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Canada's new Federal Ombudsman for Victims of Crime, Sue O'Sullivan, begins term
OTTAWA (Ontario), August 16, 2010 — Sue O'Sullivan today began her appointed term as Canada's new Federal Ombudsman for Victims of Crime. The Office, established in 2007, helps victims of crime and their families.
"I am both humbled and honoured to have been chosen to lead an office with the important responsibility of giving victims a voice," explained O'Sullivan.
"This is such a unique opportunity to use my hands-on experience in law enforcement and all that I've learned from the victims we assisted to make a difference for all Canadians. For me, it's a chance for my work to come full circle and help those who are most affected by crime – the victims."
Prior to her appointment, O'Sullivan held the position of first-ever female Deputy Chief of Police in Ottawa, where she was recognized for her leadership both within the service and in the community. O'Sullivan's honours include the Governor General's Officer of the Order of Merit of the Police Forces Award, the Queen's Golden Jubilee Medal, the Governor General's Exemplary Service Medal and the House of Commons Leadership Award. During her time with the service O'Sullivan was also instrumental in developing new programs that would enhance support and services for victims.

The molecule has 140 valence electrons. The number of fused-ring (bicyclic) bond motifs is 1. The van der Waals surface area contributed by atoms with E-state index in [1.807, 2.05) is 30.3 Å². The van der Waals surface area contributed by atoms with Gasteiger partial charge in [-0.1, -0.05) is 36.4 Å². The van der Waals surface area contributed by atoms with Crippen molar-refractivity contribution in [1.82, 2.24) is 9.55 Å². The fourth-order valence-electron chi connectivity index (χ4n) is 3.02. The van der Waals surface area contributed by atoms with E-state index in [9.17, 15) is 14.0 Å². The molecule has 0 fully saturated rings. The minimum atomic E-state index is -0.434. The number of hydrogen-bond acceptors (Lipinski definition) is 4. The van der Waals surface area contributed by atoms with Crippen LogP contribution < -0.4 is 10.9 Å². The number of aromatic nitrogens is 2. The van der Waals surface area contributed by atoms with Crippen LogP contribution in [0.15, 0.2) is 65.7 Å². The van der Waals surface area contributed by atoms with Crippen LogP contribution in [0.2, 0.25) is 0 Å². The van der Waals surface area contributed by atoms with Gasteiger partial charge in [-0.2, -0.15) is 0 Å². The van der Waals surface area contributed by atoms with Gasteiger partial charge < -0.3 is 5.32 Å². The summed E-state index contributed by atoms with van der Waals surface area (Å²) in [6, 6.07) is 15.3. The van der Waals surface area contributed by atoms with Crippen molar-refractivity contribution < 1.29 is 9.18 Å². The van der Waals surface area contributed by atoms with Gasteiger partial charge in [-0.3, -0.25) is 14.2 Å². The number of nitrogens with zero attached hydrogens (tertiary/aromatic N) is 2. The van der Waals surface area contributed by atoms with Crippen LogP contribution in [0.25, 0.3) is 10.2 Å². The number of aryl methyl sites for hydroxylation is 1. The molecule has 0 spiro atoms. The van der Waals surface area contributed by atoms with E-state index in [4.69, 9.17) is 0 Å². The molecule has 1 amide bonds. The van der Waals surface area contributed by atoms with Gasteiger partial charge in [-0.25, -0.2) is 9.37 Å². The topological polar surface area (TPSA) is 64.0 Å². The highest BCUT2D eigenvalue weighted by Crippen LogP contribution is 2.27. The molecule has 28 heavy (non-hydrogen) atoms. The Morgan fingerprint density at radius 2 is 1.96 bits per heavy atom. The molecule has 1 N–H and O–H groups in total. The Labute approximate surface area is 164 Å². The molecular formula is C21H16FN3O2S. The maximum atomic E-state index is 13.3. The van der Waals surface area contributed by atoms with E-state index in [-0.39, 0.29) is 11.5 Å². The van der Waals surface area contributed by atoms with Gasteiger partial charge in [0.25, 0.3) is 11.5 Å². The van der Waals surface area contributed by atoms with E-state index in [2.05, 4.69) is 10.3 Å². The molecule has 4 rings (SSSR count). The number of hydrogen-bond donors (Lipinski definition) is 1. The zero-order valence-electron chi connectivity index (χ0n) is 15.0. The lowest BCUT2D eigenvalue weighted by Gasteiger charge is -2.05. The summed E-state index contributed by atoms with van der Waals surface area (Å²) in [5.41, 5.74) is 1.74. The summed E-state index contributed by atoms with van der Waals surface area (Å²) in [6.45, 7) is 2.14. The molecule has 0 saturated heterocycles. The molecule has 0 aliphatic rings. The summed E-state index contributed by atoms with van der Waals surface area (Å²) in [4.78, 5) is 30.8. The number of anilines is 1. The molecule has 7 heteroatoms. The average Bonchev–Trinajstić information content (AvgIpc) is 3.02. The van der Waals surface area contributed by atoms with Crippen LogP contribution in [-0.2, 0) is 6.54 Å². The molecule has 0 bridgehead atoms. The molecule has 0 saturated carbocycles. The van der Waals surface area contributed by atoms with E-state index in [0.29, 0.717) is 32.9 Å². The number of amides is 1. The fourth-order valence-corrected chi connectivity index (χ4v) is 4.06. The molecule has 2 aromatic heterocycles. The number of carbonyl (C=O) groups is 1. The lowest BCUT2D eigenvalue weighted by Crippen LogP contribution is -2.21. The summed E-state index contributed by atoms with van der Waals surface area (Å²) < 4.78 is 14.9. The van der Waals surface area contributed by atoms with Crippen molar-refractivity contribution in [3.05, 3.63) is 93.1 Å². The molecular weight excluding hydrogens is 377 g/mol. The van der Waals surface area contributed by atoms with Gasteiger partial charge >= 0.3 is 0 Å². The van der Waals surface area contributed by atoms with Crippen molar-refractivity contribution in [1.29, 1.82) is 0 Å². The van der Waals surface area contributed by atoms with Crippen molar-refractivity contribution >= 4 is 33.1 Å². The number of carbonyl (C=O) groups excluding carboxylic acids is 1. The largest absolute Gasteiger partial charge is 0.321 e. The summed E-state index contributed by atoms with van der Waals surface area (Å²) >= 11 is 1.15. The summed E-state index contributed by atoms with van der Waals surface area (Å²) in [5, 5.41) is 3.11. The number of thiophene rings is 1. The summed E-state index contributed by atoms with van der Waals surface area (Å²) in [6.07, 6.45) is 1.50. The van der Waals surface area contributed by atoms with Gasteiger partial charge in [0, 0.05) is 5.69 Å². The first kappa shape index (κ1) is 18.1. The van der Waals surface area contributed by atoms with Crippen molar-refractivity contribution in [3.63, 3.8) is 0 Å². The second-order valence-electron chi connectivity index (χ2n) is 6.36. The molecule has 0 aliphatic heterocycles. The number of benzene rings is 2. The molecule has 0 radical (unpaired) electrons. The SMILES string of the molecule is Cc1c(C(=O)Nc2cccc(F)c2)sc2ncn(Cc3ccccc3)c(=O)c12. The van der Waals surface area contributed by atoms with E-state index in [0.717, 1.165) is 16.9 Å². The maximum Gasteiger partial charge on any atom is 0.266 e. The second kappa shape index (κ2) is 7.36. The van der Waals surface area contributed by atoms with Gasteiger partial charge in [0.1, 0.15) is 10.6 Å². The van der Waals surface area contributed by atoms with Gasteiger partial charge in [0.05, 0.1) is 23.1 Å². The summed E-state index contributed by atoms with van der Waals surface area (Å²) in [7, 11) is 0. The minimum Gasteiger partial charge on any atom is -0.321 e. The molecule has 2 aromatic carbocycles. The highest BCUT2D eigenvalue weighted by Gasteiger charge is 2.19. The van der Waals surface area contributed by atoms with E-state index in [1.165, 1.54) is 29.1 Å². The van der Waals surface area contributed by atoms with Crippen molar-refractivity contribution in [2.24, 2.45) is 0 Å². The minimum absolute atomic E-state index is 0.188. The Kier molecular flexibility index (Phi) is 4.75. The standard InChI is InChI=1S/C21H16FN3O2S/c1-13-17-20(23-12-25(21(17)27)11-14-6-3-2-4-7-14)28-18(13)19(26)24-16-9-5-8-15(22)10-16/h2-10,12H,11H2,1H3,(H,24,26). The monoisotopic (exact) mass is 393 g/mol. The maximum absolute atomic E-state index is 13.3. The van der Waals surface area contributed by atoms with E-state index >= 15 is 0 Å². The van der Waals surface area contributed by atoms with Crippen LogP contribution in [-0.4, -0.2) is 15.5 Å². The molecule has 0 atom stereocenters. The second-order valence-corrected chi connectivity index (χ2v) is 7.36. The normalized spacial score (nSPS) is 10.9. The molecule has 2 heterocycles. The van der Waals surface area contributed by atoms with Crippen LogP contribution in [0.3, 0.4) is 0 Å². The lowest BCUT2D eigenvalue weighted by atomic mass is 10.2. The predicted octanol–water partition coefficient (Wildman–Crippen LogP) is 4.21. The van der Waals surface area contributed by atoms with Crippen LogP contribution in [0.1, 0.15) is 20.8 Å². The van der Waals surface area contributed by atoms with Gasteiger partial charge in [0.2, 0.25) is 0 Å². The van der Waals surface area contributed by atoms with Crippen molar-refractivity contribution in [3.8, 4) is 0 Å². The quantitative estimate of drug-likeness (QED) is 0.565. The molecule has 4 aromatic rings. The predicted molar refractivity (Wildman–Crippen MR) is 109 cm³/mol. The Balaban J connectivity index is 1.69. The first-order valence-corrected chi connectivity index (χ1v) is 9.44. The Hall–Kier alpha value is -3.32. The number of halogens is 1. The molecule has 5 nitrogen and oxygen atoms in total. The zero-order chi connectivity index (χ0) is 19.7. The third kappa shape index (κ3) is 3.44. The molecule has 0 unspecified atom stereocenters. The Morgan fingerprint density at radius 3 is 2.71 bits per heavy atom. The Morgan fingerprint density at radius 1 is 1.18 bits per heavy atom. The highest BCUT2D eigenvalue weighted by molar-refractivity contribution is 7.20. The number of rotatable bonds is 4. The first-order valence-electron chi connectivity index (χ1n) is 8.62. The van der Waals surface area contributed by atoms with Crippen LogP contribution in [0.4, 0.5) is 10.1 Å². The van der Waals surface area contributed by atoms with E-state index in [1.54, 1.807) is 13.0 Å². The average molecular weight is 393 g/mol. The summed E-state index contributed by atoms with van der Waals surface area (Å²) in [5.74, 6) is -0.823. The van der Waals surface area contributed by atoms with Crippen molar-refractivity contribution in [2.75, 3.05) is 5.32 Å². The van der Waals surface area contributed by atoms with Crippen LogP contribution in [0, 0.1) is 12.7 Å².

Under her direction, O'Sullivan says the Office will continue to ensure the federal government meets its commitments to victims and that victims' voices are heard.
"The Government of Canada has made victims of crime a priority, and we will continue to contribute to that important work by helping victims directly and by actively promoting positive, system-wide change."
The Office of the Federal Ombudsman for Victims of Crime helps victims to address their needs, promotes their interests and makes recommendations to the federal government on issues that negatively impact victims.